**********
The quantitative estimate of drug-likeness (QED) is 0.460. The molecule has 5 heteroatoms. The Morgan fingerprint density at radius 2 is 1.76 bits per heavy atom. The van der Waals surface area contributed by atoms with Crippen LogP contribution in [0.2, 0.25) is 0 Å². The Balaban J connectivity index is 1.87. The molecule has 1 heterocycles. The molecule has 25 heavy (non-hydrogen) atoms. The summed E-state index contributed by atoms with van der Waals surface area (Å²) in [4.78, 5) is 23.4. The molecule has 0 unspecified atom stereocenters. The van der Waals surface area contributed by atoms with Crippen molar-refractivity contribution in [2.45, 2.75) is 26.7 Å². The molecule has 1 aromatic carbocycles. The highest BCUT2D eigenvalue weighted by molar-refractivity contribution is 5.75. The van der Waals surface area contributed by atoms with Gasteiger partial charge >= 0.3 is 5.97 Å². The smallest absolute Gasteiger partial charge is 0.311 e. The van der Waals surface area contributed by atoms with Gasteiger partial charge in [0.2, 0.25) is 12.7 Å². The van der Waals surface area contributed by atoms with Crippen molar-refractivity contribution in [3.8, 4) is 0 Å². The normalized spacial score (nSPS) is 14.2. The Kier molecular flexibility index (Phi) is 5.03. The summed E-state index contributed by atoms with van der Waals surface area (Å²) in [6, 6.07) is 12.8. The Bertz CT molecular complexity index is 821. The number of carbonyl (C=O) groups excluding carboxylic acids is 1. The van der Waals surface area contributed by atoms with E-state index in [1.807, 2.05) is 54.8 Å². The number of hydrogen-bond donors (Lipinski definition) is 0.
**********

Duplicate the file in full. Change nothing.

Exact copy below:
The quantitative estimate of drug-likeness (QED) is 0.460. The molecule has 5 heteroatoms. The Morgan fingerprint density at radius 2 is 1.76 bits per heavy atom. The van der Waals surface area contributed by atoms with Crippen LogP contribution in [0.2, 0.25) is 0 Å². The Balaban J connectivity index is 1.87. The molecule has 1 heterocycles. The molecule has 25 heavy (non-hydrogen) atoms. The summed E-state index contributed by atoms with van der Waals surface area (Å²) in [4.78, 5) is 23.4. The molecule has 0 unspecified atom stereocenters. The van der Waals surface area contributed by atoms with Crippen molar-refractivity contribution in [2.45, 2.75) is 26.7 Å². The molecule has 1 aromatic carbocycles. The highest BCUT2D eigenvalue weighted by molar-refractivity contribution is 5.75. The van der Waals surface area contributed by atoms with Gasteiger partial charge >= 0.3 is 5.97 Å². The smallest absolute Gasteiger partial charge is 0.311 e. The van der Waals surface area contributed by atoms with Gasteiger partial charge in [0.2, 0.25) is 12.7 Å². The van der Waals surface area contributed by atoms with Crippen molar-refractivity contribution in [3.8, 4) is 0 Å². The normalized spacial score (nSPS) is 14.2. The Kier molecular flexibility index (Phi) is 5.03. The summed E-state index contributed by atoms with van der Waals surface area (Å²) in [6, 6.07) is 12.8. The Bertz CT molecular complexity index is 821. The number of carbonyl (C=O) groups excluding carboxylic acids is 1. The van der Waals surface area contributed by atoms with E-state index in [1.807, 2.05) is 54.8 Å². The number of hydrogen-bond donors (Lipinski definition) is 0.